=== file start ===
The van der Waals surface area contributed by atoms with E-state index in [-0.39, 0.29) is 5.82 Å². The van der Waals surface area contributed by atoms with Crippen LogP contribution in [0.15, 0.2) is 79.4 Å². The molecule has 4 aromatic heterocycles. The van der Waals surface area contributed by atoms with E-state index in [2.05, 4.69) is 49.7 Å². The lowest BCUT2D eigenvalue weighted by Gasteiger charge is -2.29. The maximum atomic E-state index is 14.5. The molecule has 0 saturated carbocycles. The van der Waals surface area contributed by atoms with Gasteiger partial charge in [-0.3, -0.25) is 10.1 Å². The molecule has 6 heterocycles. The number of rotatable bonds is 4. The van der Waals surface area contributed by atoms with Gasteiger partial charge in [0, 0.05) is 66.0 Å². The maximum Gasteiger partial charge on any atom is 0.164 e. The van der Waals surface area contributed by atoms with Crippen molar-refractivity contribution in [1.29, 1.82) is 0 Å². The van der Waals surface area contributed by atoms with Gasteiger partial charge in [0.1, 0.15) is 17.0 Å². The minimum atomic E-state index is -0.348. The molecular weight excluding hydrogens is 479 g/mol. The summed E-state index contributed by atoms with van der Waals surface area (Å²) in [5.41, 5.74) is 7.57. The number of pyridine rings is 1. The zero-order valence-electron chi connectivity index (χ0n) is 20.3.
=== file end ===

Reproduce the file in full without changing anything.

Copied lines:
The van der Waals surface area contributed by atoms with E-state index in [-0.39, 0.29) is 5.82 Å². The van der Waals surface area contributed by atoms with Crippen LogP contribution in [0.15, 0.2) is 79.4 Å². The molecule has 4 aromatic heterocycles. The van der Waals surface area contributed by atoms with E-state index in [2.05, 4.69) is 49.7 Å². The lowest BCUT2D eigenvalue weighted by Gasteiger charge is -2.29. The maximum atomic E-state index is 14.5. The molecule has 0 saturated carbocycles. The van der Waals surface area contributed by atoms with Gasteiger partial charge in [-0.3, -0.25) is 10.1 Å². The molecule has 6 heterocycles. The number of rotatable bonds is 4. The van der Waals surface area contributed by atoms with Gasteiger partial charge in [0, 0.05) is 66.0 Å². The maximum Gasteiger partial charge on any atom is 0.164 e. The van der Waals surface area contributed by atoms with Crippen molar-refractivity contribution in [1.29, 1.82) is 0 Å². The van der Waals surface area contributed by atoms with Gasteiger partial charge in [0.1, 0.15) is 17.0 Å². The minimum atomic E-state index is -0.348. The molecular weight excluding hydrogens is 479 g/mol. The summed E-state index contributed by atoms with van der Waals surface area (Å²) in [5.41, 5.74) is 7.57. The number of pyridine rings is 1. The zero-order valence-electron chi connectivity index (χ0n) is 20.3.